Tony's Reviews > Sunset Park
by Paul Auster
by Paul Auster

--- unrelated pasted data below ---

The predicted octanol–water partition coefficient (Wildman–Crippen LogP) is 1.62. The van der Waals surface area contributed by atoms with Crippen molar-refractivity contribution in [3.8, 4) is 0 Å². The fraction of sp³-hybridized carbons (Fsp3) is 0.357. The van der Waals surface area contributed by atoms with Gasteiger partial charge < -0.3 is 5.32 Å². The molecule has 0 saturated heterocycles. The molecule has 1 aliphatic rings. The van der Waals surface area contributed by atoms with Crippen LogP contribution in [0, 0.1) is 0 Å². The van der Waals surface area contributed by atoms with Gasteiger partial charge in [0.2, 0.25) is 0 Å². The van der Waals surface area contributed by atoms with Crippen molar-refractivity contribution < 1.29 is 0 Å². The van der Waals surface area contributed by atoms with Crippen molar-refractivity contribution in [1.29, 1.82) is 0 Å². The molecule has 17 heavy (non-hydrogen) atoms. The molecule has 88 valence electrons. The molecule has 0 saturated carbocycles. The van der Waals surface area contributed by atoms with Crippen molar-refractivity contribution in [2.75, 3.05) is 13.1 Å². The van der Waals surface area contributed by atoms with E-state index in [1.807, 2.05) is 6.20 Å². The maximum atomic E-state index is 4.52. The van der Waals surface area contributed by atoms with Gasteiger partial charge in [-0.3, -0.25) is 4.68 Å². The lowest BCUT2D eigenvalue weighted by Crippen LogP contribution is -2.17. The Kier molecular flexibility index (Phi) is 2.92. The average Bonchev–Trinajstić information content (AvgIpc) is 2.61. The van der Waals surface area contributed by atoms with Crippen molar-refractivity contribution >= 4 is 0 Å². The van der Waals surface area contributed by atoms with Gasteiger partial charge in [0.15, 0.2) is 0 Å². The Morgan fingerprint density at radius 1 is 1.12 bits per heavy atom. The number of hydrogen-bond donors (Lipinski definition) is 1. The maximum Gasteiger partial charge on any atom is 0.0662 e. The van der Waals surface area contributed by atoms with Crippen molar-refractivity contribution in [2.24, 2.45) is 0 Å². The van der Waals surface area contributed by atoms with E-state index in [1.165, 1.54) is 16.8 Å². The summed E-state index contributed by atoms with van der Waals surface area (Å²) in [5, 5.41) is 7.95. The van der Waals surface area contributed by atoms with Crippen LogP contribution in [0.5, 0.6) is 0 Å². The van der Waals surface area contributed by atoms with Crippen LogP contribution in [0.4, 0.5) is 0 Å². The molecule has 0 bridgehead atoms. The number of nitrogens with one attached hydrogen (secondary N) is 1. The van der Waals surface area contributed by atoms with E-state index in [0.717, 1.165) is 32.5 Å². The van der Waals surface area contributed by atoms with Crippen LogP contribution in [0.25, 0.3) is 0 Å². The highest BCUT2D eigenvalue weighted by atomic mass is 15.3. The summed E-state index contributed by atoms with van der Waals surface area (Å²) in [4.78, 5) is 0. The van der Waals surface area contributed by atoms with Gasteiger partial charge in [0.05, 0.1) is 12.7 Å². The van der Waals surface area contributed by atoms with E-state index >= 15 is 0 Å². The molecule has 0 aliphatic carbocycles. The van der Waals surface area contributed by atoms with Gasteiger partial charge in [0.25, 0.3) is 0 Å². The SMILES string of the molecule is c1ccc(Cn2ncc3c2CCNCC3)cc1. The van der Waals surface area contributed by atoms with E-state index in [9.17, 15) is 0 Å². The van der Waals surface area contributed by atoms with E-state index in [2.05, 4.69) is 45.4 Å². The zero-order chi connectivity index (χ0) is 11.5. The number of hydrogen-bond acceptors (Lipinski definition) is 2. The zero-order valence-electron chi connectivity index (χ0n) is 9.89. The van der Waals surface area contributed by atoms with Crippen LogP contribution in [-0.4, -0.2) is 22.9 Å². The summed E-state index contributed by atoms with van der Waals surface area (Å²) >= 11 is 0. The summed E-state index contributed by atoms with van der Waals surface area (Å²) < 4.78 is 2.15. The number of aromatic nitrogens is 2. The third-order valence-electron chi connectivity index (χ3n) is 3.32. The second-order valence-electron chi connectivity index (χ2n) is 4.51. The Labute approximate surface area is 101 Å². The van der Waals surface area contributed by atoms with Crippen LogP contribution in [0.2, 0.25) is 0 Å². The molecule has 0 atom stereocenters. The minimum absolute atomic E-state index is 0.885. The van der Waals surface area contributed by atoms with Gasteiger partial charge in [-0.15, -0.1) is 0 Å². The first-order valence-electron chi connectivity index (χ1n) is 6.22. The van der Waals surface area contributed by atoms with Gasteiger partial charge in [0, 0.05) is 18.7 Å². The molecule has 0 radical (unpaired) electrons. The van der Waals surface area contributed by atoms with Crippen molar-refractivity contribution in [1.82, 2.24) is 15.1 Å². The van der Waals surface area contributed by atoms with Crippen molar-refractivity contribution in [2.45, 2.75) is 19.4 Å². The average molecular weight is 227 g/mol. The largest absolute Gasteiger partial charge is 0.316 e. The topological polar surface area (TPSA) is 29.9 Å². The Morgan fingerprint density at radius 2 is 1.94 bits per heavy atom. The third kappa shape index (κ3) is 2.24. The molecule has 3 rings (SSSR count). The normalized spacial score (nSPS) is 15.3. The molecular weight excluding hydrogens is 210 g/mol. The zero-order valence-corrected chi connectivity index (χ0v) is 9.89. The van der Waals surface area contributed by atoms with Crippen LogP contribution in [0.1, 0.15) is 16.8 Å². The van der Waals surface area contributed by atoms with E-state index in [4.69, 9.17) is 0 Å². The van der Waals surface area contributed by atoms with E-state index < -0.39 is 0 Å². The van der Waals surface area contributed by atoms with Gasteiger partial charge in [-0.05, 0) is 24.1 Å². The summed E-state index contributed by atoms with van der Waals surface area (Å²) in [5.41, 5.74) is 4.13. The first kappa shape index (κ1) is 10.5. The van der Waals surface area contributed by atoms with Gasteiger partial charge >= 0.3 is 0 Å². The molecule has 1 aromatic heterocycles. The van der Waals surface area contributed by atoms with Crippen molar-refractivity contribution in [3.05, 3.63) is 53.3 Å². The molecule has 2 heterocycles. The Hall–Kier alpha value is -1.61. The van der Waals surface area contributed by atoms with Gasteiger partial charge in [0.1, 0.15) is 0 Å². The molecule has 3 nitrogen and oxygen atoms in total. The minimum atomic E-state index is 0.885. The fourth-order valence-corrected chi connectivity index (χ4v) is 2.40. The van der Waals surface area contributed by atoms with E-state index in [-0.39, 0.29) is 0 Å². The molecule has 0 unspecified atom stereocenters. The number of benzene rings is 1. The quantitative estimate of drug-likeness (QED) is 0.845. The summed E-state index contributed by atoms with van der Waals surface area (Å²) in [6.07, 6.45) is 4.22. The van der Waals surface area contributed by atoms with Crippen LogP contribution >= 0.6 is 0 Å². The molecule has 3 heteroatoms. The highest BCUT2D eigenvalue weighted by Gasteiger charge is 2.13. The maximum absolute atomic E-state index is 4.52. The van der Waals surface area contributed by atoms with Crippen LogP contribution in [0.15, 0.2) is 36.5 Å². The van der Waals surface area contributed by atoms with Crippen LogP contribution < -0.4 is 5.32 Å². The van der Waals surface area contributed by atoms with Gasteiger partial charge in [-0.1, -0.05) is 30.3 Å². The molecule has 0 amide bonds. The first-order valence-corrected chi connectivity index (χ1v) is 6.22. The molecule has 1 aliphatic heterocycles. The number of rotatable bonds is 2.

Auster, Paul. SUNSET PARK. (2010). ****. Sunset Park is a lower-class neighborhood in Brooklyn that is rapidly going downhill. It is full of abandoned houses that remain unoccupied. Into one of these houses, the characters of this novel ultimately move in and become squatters. First we meet Miles Heller. Miles is a drop-out from college currently working in Florida as a trash-out employee for a realty firm. He has been wandering the country for over seven years now, working at a succession of blue-collar jobs – drifting aimlessly. He carrys a load of guilt and confusion: As a teenager, he had a step brother who was several years older than he. The two of them mostly got along, but with the usual bickering two brothers always have. One day as they were walking along a country road, the two got into a heated argument, and Miles pushed his brother violently so that he fell into the road. Just at that instant, a car driving too fast came around a curve and killed him. When the guilt became overwhelming as he grew older, he just decided to disappear and try and find a new life. He quit school and left his father and stepmother – not to see them for over seven years. Bing Nathan was a friend of Miles since their days in high school and believed him to be the best person he ever met. Bing is kind of aimless, too, and has opened a shop called The Hospital for Broken Things – although he makes most of his income by framing pictures. He was the driving force in squatting in the empty house. Bing manages to convince two girls, Ellen and Alice, to move in with him, too. There are four bedrooms, so room is not a problem. Since the two women can use the money they save by not paying rent, they are eager to do so. Ellen, in addition to having no money, needs the privacy of her room in order to complete her doctoral dissertation. When Miles comes back to New York – for a variety of reasons – he makes up the fourth member in the abandoned house. Auster explores the lives and motivations of these four characters and the father and step-mother of Miles in this very perceptive novel that brings the reader into their heads and hearts. Recommended.
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